There is yet another tradition in communication theory, and that emphasizes the continuous evolution of meanings. It is a vision of communication as a dynamic process of transactions of meanings, which evolve in time and place. Who is going to participate is unknown beforehand. No one knows in advance how the process will turn out and what meanings (concepts, ideas about how something is or works) will develop. That will only unfold during the process.
The American communication philosopher Lee Thayer speaks of communication as a diachronic process: developing over time. As long as an issue is being discussed the meanings given to it remain under construction. Sometimes it is in line with what the initiator desired for an effect, but it might equally be producing unintended effects. What and how people think and talk is not written in stone. If you want to know, you need to periodically research it. In the 1960s Dance developed the helical model of communication, which perfectly shows the evolution of meanings.
I prefer this perspective on how communication works. How people will think is simply not fixed and depends not only on their personal capacities and feelings. Moreover, in corporate communication and public relations one often really does not know who is taking part in the communication processes, and that makes it even more complicated to identify in advance what a smart goal of your project might be.
I prefer scrum as an agile planning model
You might want to ask whether you can still manage the PR process from such an evolutionary approach to communication. I would argue: of course, but only with agile ways of working, because adaptation to change is key. That implies continuous research for gathering new insights.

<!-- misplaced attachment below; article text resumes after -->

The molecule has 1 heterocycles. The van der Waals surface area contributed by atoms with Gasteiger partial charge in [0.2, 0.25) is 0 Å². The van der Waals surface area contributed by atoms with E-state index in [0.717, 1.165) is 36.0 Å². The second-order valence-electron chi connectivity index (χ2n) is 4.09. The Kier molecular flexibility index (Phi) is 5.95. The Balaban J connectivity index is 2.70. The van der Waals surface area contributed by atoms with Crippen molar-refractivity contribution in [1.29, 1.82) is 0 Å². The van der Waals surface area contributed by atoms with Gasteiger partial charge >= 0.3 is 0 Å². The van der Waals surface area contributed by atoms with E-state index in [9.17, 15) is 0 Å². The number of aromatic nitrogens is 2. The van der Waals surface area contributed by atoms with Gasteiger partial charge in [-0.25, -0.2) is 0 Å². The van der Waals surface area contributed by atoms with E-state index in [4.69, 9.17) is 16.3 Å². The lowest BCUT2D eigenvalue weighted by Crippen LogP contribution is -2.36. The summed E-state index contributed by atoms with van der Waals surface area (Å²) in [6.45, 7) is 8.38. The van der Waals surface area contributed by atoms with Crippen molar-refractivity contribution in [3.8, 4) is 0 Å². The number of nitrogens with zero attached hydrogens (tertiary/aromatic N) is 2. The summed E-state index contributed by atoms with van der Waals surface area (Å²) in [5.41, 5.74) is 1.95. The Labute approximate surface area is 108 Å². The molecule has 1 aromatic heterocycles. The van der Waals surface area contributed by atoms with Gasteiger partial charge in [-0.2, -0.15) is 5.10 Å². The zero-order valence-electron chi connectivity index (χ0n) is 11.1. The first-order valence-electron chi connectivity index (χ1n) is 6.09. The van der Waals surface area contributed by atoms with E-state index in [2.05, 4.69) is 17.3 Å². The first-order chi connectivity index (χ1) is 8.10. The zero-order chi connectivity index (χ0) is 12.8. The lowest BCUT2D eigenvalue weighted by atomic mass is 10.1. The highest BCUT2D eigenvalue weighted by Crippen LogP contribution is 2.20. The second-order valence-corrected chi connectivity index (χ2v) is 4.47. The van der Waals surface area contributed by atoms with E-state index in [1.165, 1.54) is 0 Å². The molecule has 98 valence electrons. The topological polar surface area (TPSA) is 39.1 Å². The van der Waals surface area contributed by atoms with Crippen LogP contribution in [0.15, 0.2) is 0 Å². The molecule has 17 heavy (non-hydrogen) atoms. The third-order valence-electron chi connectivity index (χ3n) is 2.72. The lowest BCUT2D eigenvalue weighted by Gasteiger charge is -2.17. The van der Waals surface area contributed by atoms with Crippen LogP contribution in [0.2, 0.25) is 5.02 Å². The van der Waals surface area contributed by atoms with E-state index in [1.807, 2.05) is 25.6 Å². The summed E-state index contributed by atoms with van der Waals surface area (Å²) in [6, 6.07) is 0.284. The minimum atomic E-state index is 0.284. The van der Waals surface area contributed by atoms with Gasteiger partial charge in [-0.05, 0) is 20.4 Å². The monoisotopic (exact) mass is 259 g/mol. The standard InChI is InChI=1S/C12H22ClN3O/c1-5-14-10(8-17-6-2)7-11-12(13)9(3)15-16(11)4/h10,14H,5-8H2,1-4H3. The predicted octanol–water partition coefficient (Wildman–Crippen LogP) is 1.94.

So, evaluation is not the end of the project but part of it. After many talks with agile and scrum experts, having read many books and websites on scrum, and experimenting with agile and scrum in PR projects, I'm sure scrum answers the demands of the new reality of corporate communication and public relations.
First of all, because even unforeseen dynamics and complexity are no longer seen as obstacles. They are cleverly accommodated in the method. Second, because time has past that it was only after the event, if at all, that you had to justify your choices and decisions. With this method, you are automatically accountable throughout the process. It comes with the territory. And who would not want that?
Prof.dr. Betteke van Ruler
Prof. em. dr. Betteke van Ruler is a leading scholar in corporate communication and public relations in the Netherlands. She began her career as a communication professional herself, moving to teaching in the 1980s and to academic research in the 1990s. She was recently awarded the honorary title of Officer in the Order of Orange Nassau for her work in bridging the gap between academia and practice.
She recently wrote a book on agile and scrum: Reflective Communication Scrum: recipe for accountability, ISBN 978-94-6236-461-5, and one on agile strategy development (only in Dutch).